kinetic energy: Accordingly, rotational kinetic energy is equal to one-half the product of the moment of inertia and the square of the angular velocity, or 12Iω2.

  • rotational energy level (molecular)

    chemical analysis: Microwave absorptiometry: …radiation can cause changes in rotational energy levels within molecules, making it useful for other purposes. The rotational energy levels within a molecule correspond to the different possible ways in which a portion of a molecule can revolve around the chemical bond that binds it to the remainder of the…

  • rotational grazing (livestock farming)

    desertification: Solutions to desertification: Rotational grazing, which is the process of limiting the grazing pressure of livestock in a given area. Livestock are frequently moved to new grazing areas before they cause permanent damage to the plants and soil of any one area. Terracing, which involves the creation of…

  • rotational inertia (physics)

    angular momentum: rotary inertia of an object or system of objects in motion about an axis that may or may not pass through the object or system. The Earth has orbital angular momentum by reason of its annual revolution about the Sun and spin angular momentum because…

  • rotational kinetic energy (mechanics)

    kinetic energy: Accordingly, rotational kinetic energy is equal to one-half the product of the moment of inertia and the square of the angular velocity, or 12Iω2.

  • rotational molding (technology)

    plastic: Rotational molding: In order to make a hollow article, a split mold can be partially filled with a plastisol or a finely divided polymer powder. Rotation of the mold while heating converts the liquid or fuses the powder into a continuous film on the interior…

  • rotational motor (mechanics)

    hydraulic power: A rotational motor, sometimes called a rotary hydraulic motor, produces a rotary motion. In such a motor the pressurized fluid supplied by a hydraulic pump acts on the surfaces of the motor’s gear teeth, vanes, or pistons and creates a force that produces a torque on…

  • rotational quantum number (physics)

    spectroscopy: Rotational energy states: …0, 1, 2,… is the rotational quantum number. Molecular rotational spectra originate when a molecule undergoes a transition from one rotational level to another, subject to quantum mechanical selection rules. Selection rules are stated in terms of the allowed changes in the quantum numbers that characterize the energy states. For…

  • rotational slide (geology)

    landslide: Types of landslides: …slide), or it can be rotational along a concave-upward set of shear surfaces (a slump). A translational slide typically takes place along structural features, such as a bedding plane or the interface between resistant bedrock and weaker overlying material. If the overlying material moves as a single, little-deformed mass, it…

  • rotational spectrum (physics)

    spectroscopy: Types of microwave spectrometer: For observation of its rotational spectrum, a molecule must possess a permanent electric dipole moment and have a vapour pressure such that it can be introduced into a sample cell at extremely low pressures (5–50 millitorr; one millitorr equals 1 × 10?3 millimetre of mercury or 1.93 × 10?5…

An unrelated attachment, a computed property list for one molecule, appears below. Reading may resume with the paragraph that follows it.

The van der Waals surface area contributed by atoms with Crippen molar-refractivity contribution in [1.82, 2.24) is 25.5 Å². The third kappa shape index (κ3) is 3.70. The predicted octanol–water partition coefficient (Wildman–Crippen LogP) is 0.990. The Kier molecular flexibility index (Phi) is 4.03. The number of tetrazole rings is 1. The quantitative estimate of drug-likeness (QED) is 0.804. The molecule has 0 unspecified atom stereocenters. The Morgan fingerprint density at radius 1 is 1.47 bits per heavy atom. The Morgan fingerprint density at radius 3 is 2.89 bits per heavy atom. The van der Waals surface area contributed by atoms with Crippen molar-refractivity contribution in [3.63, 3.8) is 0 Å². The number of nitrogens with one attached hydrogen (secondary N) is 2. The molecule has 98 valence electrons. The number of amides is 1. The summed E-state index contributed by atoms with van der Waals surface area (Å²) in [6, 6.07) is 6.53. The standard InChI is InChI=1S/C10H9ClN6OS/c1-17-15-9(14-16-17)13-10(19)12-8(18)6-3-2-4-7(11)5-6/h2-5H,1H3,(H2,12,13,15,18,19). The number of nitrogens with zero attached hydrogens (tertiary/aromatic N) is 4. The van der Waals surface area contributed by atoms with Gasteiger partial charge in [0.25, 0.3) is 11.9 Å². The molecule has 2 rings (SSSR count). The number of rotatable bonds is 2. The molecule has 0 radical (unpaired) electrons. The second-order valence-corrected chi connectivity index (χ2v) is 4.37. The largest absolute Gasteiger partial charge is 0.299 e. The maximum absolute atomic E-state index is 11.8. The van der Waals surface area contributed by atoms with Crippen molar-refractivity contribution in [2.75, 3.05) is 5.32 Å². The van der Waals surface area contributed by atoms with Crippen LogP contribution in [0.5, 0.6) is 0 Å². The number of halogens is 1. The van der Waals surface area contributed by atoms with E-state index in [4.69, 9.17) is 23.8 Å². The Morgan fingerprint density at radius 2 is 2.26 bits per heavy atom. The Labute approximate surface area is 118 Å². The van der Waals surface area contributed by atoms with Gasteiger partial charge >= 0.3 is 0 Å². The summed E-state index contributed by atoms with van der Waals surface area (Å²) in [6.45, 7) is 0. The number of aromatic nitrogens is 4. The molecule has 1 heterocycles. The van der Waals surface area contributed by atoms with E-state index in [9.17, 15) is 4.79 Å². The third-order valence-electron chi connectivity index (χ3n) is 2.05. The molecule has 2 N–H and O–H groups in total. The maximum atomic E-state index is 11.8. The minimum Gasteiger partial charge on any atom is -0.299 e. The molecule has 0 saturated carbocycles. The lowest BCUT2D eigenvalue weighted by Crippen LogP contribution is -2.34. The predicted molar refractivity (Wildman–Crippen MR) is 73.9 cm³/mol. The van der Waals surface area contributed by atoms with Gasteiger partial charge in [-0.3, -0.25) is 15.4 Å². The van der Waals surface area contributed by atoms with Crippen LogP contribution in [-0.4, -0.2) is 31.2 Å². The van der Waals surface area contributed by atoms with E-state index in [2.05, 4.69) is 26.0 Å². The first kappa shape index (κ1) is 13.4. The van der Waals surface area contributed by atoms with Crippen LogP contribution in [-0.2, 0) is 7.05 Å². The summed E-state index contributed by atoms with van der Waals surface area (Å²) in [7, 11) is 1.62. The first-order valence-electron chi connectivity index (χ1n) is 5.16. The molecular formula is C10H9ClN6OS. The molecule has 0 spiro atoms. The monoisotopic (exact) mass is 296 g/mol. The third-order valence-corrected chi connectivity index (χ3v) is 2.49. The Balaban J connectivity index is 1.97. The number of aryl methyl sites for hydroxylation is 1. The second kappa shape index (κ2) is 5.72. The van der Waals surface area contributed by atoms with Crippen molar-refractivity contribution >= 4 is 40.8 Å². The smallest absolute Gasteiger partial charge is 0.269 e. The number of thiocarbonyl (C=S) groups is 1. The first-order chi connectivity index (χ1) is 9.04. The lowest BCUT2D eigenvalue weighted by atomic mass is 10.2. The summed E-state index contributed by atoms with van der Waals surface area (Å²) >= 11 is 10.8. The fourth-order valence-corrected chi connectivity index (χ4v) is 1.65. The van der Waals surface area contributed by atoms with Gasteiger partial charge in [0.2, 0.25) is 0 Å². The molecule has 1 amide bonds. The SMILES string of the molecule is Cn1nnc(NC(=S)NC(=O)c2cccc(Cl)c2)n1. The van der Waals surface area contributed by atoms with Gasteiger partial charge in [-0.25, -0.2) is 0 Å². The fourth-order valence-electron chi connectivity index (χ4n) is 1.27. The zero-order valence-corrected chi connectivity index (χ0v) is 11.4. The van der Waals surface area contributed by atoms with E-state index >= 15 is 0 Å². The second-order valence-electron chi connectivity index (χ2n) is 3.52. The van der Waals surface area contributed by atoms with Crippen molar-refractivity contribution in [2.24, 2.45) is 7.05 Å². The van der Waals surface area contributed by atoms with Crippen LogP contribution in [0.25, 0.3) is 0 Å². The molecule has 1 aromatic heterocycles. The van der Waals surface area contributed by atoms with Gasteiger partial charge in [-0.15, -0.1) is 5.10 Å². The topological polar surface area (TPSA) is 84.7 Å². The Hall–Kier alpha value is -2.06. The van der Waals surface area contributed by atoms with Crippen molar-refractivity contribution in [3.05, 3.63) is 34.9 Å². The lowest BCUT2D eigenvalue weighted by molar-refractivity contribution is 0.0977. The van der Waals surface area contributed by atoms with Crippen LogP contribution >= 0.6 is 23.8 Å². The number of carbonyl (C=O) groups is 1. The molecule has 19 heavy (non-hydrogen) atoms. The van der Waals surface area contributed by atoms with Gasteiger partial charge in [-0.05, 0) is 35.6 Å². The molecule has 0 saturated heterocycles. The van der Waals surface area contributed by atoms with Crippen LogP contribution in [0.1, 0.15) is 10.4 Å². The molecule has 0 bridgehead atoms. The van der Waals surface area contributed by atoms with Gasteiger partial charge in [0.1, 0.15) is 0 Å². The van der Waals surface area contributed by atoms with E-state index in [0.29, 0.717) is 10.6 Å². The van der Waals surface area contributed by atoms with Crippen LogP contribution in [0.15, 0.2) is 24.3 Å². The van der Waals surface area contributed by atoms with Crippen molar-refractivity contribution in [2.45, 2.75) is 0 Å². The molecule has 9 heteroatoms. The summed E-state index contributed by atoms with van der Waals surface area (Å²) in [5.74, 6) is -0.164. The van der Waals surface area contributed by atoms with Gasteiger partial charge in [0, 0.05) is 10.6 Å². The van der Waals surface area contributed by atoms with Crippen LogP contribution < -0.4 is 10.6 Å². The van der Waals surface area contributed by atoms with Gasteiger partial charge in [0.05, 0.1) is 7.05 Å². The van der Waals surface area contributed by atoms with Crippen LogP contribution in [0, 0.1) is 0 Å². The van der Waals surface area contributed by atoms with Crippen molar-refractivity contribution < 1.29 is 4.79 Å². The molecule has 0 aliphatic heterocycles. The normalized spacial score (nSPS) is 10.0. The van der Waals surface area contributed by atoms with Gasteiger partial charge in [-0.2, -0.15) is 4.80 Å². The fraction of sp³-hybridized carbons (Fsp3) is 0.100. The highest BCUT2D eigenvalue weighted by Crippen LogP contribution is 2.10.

• rotational stress (physiology)

    Rotational stress, physiological changes that occur in the body when it is subjected to intense gyrational or centrifugal forces, as in tumbling and spinning. Tumbling and spinning are a hazard to pilots who have been ejected from a moving aircraft. Tolerance levels to rotational stress depend

  • rotational symmetry (crystallography)

    symmetry: …such element of symmetry is rotation; other elements are translation, reflection, and inversion. The elements of symmetry present in a particular crystalline solid determine its shape and affect its physical properties.

  • rotational time (astronomy)

    time: Rotational time: The Earth’s rotation causes the stars and the Sun to appear to rise each day in the east and set in the west. The apparent solar day is measured by the interval of time between two successive passages of the Sun across the…

  • rotational velocity (physics)

    Milky Way Galaxy: The stellar luminosity function: …distribution of proper motions and tangential velocities (the speeds at which stellar objects move at right angles to the line of sight) of stars near the Sun.

  • rotative engine (technology)

    energy conversion: Watt’s engine: …more difficult to build, Watt’s rotative engine opened up an entirely new field of application: it enabled the steam engine to be used to operate rotary machines in factories and cotton mills. The rotative engine was widely adopted; it is estimated that by 1800 Watt and Boulton had built 500…

  • Rotavirus (virus)

    gastroenteritis: …common type of diarrhea worldwide; rotaviruses, caliciviruses, Norwalk viruses, and adenoviruses are the most common causes. Other forms of gastroenteritis include food poisoning, cholera, and traveler’s diarrhea, which develops within a few days after traveling to a country or

  • Rotblat, Sir Joseph (British physicist and philanthropist)

    Sir Joseph Rotblat, Polish-born British physicist who became a leading critic of nuclear weaponry. He was a founding member (1957), secretary-general (1957–73), and president (1988–97) of the Pugwash Conferences on Science and World Affairs, a London-based worldwide organization of scholars that